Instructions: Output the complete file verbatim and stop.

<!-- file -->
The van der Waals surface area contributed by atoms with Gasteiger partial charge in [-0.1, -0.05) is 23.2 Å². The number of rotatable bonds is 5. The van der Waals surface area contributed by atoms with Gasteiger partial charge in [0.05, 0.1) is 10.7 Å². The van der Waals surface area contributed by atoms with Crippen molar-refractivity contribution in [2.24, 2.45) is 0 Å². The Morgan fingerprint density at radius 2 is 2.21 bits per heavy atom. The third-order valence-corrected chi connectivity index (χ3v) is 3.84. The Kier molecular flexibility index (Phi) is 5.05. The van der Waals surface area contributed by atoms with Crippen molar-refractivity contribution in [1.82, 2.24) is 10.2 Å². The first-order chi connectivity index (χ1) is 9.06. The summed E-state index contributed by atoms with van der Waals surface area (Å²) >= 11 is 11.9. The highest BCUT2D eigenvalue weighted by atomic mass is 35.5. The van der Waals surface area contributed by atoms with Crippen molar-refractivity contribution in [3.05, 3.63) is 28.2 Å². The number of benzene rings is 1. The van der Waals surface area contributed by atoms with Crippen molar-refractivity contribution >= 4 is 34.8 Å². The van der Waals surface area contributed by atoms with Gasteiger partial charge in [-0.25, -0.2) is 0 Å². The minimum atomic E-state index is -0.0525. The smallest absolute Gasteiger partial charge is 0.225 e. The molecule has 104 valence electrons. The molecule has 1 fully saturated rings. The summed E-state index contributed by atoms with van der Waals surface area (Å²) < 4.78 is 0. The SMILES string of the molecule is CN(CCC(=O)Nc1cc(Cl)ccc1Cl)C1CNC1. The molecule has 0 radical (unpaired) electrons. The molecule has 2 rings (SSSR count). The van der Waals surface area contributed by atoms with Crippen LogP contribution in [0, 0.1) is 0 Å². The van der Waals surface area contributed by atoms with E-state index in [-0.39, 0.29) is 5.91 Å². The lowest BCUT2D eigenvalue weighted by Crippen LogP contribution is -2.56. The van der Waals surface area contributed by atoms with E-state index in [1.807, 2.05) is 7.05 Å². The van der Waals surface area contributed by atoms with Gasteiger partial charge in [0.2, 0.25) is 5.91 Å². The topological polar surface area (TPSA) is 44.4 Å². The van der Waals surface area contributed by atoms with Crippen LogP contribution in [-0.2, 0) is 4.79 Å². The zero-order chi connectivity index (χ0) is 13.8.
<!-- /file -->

The van der Waals surface area contributed by atoms with Gasteiger partial charge in [-0.1, -0.05) is 23.2 Å². The number of rotatable bonds is 5. The van der Waals surface area contributed by atoms with Gasteiger partial charge in [0.05, 0.1) is 10.7 Å². The van der Waals surface area contributed by atoms with Crippen molar-refractivity contribution in [2.24, 2.45) is 0 Å². The Morgan fingerprint density at radius 2 is 2.21 bits per heavy atom. The third-order valence-corrected chi connectivity index (χ3v) is 3.84. The Kier molecular flexibility index (Phi) is 5.05. The van der Waals surface area contributed by atoms with Crippen molar-refractivity contribution in [1.82, 2.24) is 10.2 Å². The first-order chi connectivity index (χ1) is 9.06. The summed E-state index contributed by atoms with van der Waals surface area (Å²) >= 11 is 11.9. The highest BCUT2D eigenvalue weighted by atomic mass is 35.5. The van der Waals surface area contributed by atoms with Crippen molar-refractivity contribution in [3.05, 3.63) is 28.2 Å². The number of benzene rings is 1. The van der Waals surface area contributed by atoms with Crippen molar-refractivity contribution >= 4 is 34.8 Å². The van der Waals surface area contributed by atoms with Gasteiger partial charge in [-0.25, -0.2) is 0 Å². The minimum atomic E-state index is -0.0525. The smallest absolute Gasteiger partial charge is 0.225 e. The molecule has 104 valence electrons. The molecule has 1 fully saturated rings. The summed E-state index contributed by atoms with van der Waals surface area (Å²) < 4.78 is 0. The SMILES string of the molecule is CN(CCC(=O)Nc1cc(Cl)ccc1Cl)C1CNC1. The molecule has 0 radical (unpaired) electrons. The molecule has 2 rings (SSSR count). The van der Waals surface area contributed by atoms with Crippen LogP contribution in [0, 0.1) is 0 Å². The van der Waals surface area contributed by atoms with E-state index in [-0.39, 0.29) is 5.91 Å². The lowest BCUT2D eigenvalue weighted by Crippen LogP contribution is -2.56. The van der Waals surface area contributed by atoms with E-state index in [1.807, 2.05) is 7.05 Å². The van der Waals surface area contributed by atoms with Gasteiger partial charge in [0.2, 0.25) is 5.91 Å². The topological polar surface area (TPSA) is 44.4 Å². The van der Waals surface area contributed by atoms with Crippen LogP contribution in [-0.2, 0) is 4.79 Å². The zero-order chi connectivity index (χ0) is 13.8.